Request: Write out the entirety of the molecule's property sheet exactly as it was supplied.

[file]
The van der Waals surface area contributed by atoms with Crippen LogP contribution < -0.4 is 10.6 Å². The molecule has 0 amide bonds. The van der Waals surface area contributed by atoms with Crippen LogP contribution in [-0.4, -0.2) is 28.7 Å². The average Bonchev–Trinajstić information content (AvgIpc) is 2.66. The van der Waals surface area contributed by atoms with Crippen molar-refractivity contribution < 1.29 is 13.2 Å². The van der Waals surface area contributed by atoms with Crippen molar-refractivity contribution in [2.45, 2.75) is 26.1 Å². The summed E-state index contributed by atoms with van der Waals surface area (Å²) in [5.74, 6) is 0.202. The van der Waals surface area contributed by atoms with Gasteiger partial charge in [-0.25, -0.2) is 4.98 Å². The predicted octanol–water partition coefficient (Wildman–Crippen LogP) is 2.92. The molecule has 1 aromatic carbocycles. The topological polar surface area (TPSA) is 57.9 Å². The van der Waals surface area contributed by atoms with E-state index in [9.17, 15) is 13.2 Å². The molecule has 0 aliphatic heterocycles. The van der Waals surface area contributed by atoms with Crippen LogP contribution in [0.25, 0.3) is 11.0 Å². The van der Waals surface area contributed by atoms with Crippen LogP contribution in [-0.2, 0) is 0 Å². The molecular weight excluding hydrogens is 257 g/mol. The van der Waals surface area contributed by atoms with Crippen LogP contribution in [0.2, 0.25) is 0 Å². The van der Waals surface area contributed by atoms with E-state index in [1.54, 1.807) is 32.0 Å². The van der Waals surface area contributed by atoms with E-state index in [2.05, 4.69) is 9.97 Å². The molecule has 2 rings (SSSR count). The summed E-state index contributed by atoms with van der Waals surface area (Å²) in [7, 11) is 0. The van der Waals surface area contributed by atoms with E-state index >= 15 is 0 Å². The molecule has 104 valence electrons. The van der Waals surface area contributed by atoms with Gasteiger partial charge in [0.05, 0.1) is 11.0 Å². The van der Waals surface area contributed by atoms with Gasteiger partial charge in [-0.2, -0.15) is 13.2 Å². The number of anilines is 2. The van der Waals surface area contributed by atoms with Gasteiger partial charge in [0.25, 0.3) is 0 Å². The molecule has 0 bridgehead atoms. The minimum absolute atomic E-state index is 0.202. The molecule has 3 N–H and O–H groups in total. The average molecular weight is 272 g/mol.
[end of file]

The van der Waals surface area contributed by atoms with Crippen LogP contribution < -0.4 is 10.6 Å². The molecule has 0 amide bonds. The van der Waals surface area contributed by atoms with Crippen LogP contribution in [-0.4, -0.2) is 28.7 Å². The average Bonchev–Trinajstić information content (AvgIpc) is 2.66. The van der Waals surface area contributed by atoms with Crippen molar-refractivity contribution < 1.29 is 13.2 Å². The van der Waals surface area contributed by atoms with Crippen molar-refractivity contribution in [2.45, 2.75) is 26.1 Å². The summed E-state index contributed by atoms with van der Waals surface area (Å²) in [5.74, 6) is 0.202. The van der Waals surface area contributed by atoms with Gasteiger partial charge in [-0.25, -0.2) is 4.98 Å². The predicted octanol–water partition coefficient (Wildman–Crippen LogP) is 2.92. The molecule has 1 aromatic carbocycles. The topological polar surface area (TPSA) is 57.9 Å². The van der Waals surface area contributed by atoms with E-state index in [9.17, 15) is 13.2 Å². The molecule has 0 aliphatic heterocycles. The van der Waals surface area contributed by atoms with Crippen LogP contribution in [0.25, 0.3) is 11.0 Å². The van der Waals surface area contributed by atoms with Crippen LogP contribution in [-0.2, 0) is 0 Å². The molecular weight excluding hydrogens is 257 g/mol. The van der Waals surface area contributed by atoms with Crippen LogP contribution in [0.2, 0.25) is 0 Å². The van der Waals surface area contributed by atoms with E-state index in [1.54, 1.807) is 32.0 Å². The van der Waals surface area contributed by atoms with E-state index in [2.05, 4.69) is 9.97 Å². The molecule has 2 rings (SSSR count). The summed E-state index contributed by atoms with van der Waals surface area (Å²) in [7, 11) is 0. The van der Waals surface area contributed by atoms with E-state index >= 15 is 0 Å². The molecule has 104 valence electrons. The van der Waals surface area contributed by atoms with Gasteiger partial charge in [0.05, 0.1) is 11.0 Å². The van der Waals surface area contributed by atoms with Gasteiger partial charge in [-0.2, -0.15) is 13.2 Å². The number of anilines is 2. The van der Waals surface area contributed by atoms with Gasteiger partial charge in [0.25, 0.3) is 0 Å². The molecule has 0 bridgehead atoms. The minimum absolute atomic E-state index is 0.202. The molecule has 3 N–H and O–H groups in total. The average molecular weight is 272 g/mol.